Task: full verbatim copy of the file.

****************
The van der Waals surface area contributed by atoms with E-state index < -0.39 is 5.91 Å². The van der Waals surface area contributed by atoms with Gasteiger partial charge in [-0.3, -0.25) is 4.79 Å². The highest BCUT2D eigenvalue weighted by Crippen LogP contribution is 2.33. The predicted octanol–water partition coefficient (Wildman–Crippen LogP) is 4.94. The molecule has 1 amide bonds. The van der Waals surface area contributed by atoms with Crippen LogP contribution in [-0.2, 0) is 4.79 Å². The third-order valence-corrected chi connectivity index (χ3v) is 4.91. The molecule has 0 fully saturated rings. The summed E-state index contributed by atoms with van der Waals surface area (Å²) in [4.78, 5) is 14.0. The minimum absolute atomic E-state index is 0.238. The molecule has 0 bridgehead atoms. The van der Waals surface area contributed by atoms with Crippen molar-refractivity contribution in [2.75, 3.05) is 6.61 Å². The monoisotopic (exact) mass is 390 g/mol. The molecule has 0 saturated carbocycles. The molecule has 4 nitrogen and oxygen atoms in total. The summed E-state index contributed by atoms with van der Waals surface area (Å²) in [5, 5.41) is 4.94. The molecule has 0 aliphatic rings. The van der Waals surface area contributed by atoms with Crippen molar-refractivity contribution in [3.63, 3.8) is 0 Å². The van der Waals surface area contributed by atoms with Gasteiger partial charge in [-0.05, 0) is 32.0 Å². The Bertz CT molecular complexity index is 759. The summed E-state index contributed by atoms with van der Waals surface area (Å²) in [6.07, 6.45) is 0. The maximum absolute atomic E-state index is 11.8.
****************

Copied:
The van der Waals surface area contributed by atoms with E-state index < -0.39 is 5.91 Å². The van der Waals surface area contributed by atoms with Gasteiger partial charge in [-0.3, -0.25) is 4.79 Å². The highest BCUT2D eigenvalue weighted by Crippen LogP contribution is 2.33. The predicted octanol–water partition coefficient (Wildman–Crippen LogP) is 4.94. The molecule has 1 amide bonds. The van der Waals surface area contributed by atoms with Crippen LogP contribution in [-0.2, 0) is 4.79 Å². The third-order valence-corrected chi connectivity index (χ3v) is 4.91. The molecule has 0 fully saturated rings. The summed E-state index contributed by atoms with van der Waals surface area (Å²) in [4.78, 5) is 14.0. The minimum absolute atomic E-state index is 0.238. The molecule has 0 bridgehead atoms. The van der Waals surface area contributed by atoms with Crippen molar-refractivity contribution in [2.75, 3.05) is 6.61 Å². The monoisotopic (exact) mass is 390 g/mol. The molecule has 0 saturated carbocycles. The molecule has 4 nitrogen and oxygen atoms in total. The summed E-state index contributed by atoms with van der Waals surface area (Å²) in [5, 5.41) is 4.94. The molecule has 0 aliphatic rings. The van der Waals surface area contributed by atoms with Crippen molar-refractivity contribution in [3.63, 3.8) is 0 Å². The van der Waals surface area contributed by atoms with Gasteiger partial charge in [-0.05, 0) is 32.0 Å². The Bertz CT molecular complexity index is 759. The summed E-state index contributed by atoms with van der Waals surface area (Å²) in [6.07, 6.45) is 0. The maximum absolute atomic E-state index is 11.8.